Other characters returning from the first film fill the spaces and are given a reenergised focus that evolves each one into clearer and essential parts of the narrative. Danai Gurira’s Okoye once again receives some of the finest action beats of the movie, but is posed with a loss of her title and respect from the crown because of her failure to protect Shuri, pushing her to find a deeper sense of self-worth perhaps not afforded by being a Dora Milajie. Winston Duke’s M’Baku has perhaps the funniest lines in the whole film, a warm return to his scene-stealing presence in the first movie, but he is now a warmer man, ready to comfort Shuri in her darkest moments. Lupita Nyong’o’s Nakia is absent for at least the first hour, but her entrance brings with it a stronger heart for the movie as she was close to T’Challa in a way no one else can relate to, and is a guidance to Shuri’s inner peace, which I can always believe from the radiant Nyong’o. And in an extraordinary refocus from her first appearance, Angela Bassett’s Queen Ramonda is angry at the world that seeks to destroy her home, shattered from the loss of her son, and protective of all she has left. When Okoye fails to bring Shuri home from their rescue mission of Riri Williams, Bassett delivers a monologue so monumental and singular, a new addition to her rich pantheon of powerful emotional performances, one of the very best performances in all of the Marvel Cinematic Universe, and already iconic from the very first trailer.

Dominique Thorne’s Riri Williams, who becomes Iron Man’s successor Ironheart both in the comics and on-screen, makes an impressive debut, confident and flawed in her own right and makes for a delightful sisterly dynamic with Shuri. Though she is set to continue in the MCU, one cannot help but feel disappointed that her next appearance is in a Disney+ series, somewhat of a step-down from the cinematic trilogy afforded to Robert Downey Jr.’s Iron Man. I do appreciate Martin Freeman’s return as Agent Everett Ross but his inclusion is bogged down by Julia Louis-Dreyfus’ Valentina Allegra de Fontaine who’s improv shtick was tiresome in Falcon and the Winter Soldier and is a constant distraction in this film, the film’s most gaping flaw.

Wakanda Forever is, somehow, a more handsome production than its predecessor, with cinematographer Autumn Durald Arkapaw granting the film an increased level of visual prowess, whether in lens choices or lighting, many of the images becoming some of the MCU’s most beautiful by far. The production design, costuming, and sound work is top notch as always, and the visual effects feel far more dedicated and refined than the rather disappointing work of the predecessor’s finale. Ludwig Göransson builds on his Oscar-winning work with a score that is more inspired and ambitious, with the titular track “Wakanda Forever” perhaps being his finest moment as a composer, and “Árboles Bajo El Mar” and “We Know What You Whisper” displaying a rich balance of African and Mayan influences, employed with Göransson’s signature production values.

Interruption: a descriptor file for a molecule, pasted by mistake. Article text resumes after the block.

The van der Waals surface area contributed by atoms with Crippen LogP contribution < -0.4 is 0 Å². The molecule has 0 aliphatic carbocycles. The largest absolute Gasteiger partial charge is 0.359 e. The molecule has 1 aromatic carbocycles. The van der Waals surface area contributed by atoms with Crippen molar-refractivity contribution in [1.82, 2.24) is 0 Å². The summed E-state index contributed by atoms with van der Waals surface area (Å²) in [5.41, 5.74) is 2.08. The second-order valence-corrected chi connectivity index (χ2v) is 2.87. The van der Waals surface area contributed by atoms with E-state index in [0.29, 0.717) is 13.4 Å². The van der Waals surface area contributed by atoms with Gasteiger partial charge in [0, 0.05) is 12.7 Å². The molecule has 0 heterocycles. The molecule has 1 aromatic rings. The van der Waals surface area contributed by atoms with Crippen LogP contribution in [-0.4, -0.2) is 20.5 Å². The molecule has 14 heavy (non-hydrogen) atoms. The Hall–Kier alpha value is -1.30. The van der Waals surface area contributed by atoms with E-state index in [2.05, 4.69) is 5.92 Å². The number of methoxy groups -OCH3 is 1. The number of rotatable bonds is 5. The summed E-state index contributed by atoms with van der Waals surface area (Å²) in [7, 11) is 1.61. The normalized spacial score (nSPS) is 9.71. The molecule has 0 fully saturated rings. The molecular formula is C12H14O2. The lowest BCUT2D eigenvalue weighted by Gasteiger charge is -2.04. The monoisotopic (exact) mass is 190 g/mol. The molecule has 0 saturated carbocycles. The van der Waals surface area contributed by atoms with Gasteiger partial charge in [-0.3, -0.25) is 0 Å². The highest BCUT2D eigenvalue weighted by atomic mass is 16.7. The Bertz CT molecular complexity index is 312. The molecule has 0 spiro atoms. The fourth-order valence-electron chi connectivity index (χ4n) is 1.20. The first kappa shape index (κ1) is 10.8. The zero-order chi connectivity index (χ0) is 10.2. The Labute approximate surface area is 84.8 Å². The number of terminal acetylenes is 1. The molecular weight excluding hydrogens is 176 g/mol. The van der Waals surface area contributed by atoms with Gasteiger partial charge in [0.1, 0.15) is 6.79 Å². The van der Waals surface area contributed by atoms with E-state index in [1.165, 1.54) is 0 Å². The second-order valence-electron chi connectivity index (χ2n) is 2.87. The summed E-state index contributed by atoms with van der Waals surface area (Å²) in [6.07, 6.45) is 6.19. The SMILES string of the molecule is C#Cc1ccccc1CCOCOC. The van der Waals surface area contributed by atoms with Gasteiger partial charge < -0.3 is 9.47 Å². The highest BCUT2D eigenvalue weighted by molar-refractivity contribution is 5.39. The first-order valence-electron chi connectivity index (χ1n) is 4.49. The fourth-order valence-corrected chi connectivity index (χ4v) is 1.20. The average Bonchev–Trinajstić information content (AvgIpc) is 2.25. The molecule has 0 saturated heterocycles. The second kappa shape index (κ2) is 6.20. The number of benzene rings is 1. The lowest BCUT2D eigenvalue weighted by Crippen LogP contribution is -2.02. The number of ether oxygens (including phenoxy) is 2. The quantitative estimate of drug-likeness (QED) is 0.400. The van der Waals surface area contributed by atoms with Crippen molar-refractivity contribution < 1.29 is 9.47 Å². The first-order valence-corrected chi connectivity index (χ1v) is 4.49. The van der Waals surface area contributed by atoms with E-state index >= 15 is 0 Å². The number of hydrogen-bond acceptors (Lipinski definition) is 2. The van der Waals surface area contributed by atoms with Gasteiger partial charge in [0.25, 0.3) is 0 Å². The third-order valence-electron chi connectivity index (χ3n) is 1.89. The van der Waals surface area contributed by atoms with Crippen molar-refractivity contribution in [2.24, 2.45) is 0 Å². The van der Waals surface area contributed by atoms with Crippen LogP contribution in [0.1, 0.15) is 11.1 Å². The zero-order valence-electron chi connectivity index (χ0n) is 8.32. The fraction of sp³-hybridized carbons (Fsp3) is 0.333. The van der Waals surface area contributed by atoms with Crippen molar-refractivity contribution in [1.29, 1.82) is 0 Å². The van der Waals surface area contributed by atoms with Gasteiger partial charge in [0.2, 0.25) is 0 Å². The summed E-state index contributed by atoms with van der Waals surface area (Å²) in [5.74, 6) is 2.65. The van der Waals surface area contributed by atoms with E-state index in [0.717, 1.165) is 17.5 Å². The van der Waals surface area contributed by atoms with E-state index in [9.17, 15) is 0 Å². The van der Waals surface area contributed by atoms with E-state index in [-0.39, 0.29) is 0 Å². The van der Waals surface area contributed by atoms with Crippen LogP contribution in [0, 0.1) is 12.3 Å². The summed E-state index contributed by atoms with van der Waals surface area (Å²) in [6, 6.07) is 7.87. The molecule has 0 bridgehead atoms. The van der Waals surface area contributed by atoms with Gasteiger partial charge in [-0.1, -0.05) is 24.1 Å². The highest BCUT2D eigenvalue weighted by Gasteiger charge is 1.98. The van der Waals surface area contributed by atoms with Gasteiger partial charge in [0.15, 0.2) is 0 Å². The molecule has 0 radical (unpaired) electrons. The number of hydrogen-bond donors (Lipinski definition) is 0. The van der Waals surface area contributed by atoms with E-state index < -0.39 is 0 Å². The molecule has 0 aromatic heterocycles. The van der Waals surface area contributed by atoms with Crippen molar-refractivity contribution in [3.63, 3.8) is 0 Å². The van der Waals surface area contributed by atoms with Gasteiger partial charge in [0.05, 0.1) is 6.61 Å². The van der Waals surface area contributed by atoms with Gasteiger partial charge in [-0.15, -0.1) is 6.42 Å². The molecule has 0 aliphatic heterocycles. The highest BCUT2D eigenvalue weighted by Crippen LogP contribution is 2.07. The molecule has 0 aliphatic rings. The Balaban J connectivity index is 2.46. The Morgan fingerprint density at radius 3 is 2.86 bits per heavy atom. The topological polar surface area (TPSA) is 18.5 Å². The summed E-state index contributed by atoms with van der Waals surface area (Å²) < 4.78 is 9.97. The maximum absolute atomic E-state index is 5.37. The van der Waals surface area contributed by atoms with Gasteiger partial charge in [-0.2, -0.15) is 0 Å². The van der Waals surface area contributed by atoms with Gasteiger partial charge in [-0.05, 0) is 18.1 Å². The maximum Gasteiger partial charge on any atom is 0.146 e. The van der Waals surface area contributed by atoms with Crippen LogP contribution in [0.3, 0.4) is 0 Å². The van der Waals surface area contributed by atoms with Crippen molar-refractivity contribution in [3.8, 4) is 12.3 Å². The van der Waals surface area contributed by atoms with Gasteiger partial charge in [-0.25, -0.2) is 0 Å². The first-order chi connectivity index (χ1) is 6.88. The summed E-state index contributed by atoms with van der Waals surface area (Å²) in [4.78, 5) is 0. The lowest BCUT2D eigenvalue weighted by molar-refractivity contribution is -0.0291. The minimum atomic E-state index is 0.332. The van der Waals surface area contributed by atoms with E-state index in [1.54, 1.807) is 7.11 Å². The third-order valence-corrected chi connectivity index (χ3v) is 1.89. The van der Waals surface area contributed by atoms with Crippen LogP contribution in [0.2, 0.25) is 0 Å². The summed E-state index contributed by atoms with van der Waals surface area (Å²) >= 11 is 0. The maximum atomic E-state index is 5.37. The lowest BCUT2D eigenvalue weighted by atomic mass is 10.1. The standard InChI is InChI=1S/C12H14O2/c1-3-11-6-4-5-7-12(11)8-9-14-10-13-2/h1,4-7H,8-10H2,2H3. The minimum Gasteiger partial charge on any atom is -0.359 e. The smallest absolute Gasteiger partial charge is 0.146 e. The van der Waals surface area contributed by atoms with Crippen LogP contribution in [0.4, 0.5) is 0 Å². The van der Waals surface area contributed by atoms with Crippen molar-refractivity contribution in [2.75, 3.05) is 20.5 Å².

Wakanda Forever struggles to justify its length at 161 minutes, the second-longest film in the MCU, several moments of visual darkness lack a clarity necessary to get a full-scale of what is on screen, and several editing moments stick out of place. When it falters, we feel it compare roughly to the solid construction of Black Panther, but when Ryan Coogler’s film succeeds, it is one of the finest films in this Marvel universe. This is a work of pain and love, of grief and acceptance, of anger and peace. It is striving for a mythic quality to its characters and story, a kind of dark fairytale that balances so much story and themes but finds a beautiful throughline in the end. We have our expected action set pieces, delivered with exceptional choreography and a visceral nature often lacking in Marvel movies, but Wakanda Forever ends on a note of everlasting quiet as Shuri sees the beauty in her brother’s memory. The film ends at first with Shuri coming to terms with her grief, but the mid-credits are seconds after this moment with Nakia introducing Shuri to her son Toussaint, a bright and beautiful 6-year-old boy. In a mirror to the first film’s end of asking the hero his name, Shuri asks the boy what his Wakandan name is, to which he replies “I am Prince T’Challa, son of King T’Challa”. Thus Ryan Coogler leaves his audience in tears knowing that Chadwick Boseman was not only remembered and grieved for, but honoured with a monumental impact on the story of Black Panther: Wakanda Forever, and indeed the future of the Marvel Cinematic Universe.

Director: Ryan Coogler

Writers: Ryan Coogler and Joe Robert Cole (based on Marvel Comics characters)

Starring: Letitia Wright, Lupita Nyong’o, Danai Gurira, Angela Bassett, Tenoch Huerta Mejia

Christopher John

Christopher John is an emerging flim critic based in Perth and primarily writes for The Curb. He is a double-degree graduate of Edith Cowan University in Communications and Arts, and creates various flim reviews and video essays on his YouTube channel "Christopher John". Christopher has published online work with ECU's Dircksey magazine, Taste of Cinema, Pelican Magazine and Heroic Hollywood. His first love in flim is Star Wars, his newest love is Akira Kurosawa, and hopes his future love will be Tarkovsky and Studio Ghibli (he's getting to it).